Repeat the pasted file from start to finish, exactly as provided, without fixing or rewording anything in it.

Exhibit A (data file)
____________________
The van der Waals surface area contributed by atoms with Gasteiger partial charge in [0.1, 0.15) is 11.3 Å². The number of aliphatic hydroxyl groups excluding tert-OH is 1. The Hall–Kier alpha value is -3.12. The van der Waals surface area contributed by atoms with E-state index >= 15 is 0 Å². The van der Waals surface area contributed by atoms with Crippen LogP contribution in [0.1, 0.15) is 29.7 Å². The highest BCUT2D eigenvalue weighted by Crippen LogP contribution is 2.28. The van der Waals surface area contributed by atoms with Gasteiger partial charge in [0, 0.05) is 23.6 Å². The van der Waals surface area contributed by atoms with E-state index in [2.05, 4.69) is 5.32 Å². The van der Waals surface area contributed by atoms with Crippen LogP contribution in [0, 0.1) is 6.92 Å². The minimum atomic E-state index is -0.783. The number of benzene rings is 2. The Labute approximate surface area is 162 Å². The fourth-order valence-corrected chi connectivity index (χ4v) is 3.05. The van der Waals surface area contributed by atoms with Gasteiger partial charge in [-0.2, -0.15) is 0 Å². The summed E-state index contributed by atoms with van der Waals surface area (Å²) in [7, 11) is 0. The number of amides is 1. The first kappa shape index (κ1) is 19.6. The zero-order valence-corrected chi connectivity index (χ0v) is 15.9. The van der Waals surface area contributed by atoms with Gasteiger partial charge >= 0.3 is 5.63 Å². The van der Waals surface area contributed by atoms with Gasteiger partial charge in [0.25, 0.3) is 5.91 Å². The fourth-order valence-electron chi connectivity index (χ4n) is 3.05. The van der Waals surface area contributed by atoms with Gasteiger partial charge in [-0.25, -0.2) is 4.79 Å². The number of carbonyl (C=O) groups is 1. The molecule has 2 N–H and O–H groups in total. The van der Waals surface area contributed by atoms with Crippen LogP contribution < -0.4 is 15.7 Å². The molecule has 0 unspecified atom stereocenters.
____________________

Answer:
The van der Waals surface area contributed by atoms with Gasteiger partial charge in [0.1, 0.15) is 11.3 Å². The number of aliphatic hydroxyl groups excluding tert-OH is 1. The Hall–Kier alpha value is -3.12. The van der Waals surface area contributed by atoms with E-state index >= 15 is 0 Å². The van der Waals surface area contributed by atoms with Crippen LogP contribution in [0.1, 0.15) is 29.7 Å². The highest BCUT2D eigenvalue weighted by Crippen LogP contribution is 2.28. The van der Waals surface area contributed by atoms with Gasteiger partial charge in [0, 0.05) is 23.6 Å². The van der Waals surface area contributed by atoms with E-state index in [2.05, 4.69) is 5.32 Å². The van der Waals surface area contributed by atoms with Crippen LogP contribution in [0, 0.1) is 6.92 Å². The minimum atomic E-state index is -0.783. The number of benzene rings is 2. The Labute approximate surface area is 162 Å². The fourth-order valence-corrected chi connectivity index (χ4v) is 3.05. The van der Waals surface area contributed by atoms with Gasteiger partial charge in [-0.2, -0.15) is 0 Å². The summed E-state index contributed by atoms with van der Waals surface area (Å²) in [7, 11) is 0. The number of amides is 1. The first kappa shape index (κ1) is 19.6. The zero-order valence-corrected chi connectivity index (χ0v) is 15.9. The van der Waals surface area contributed by atoms with Gasteiger partial charge >= 0.3 is 5.63 Å². The van der Waals surface area contributed by atoms with Gasteiger partial charge in [0.25, 0.3) is 5.91 Å². The fourth-order valence-electron chi connectivity index (χ4n) is 3.05. The van der Waals surface area contributed by atoms with Gasteiger partial charge in [-0.25, -0.2) is 4.79 Å². The number of carbonyl (C=O) groups is 1. The molecule has 2 N–H and O–H groups in total. The van der Waals surface area contributed by atoms with Crippen LogP contribution < -0.4 is 15.7 Å². The molecule has 0 unspecified atom stereocenters.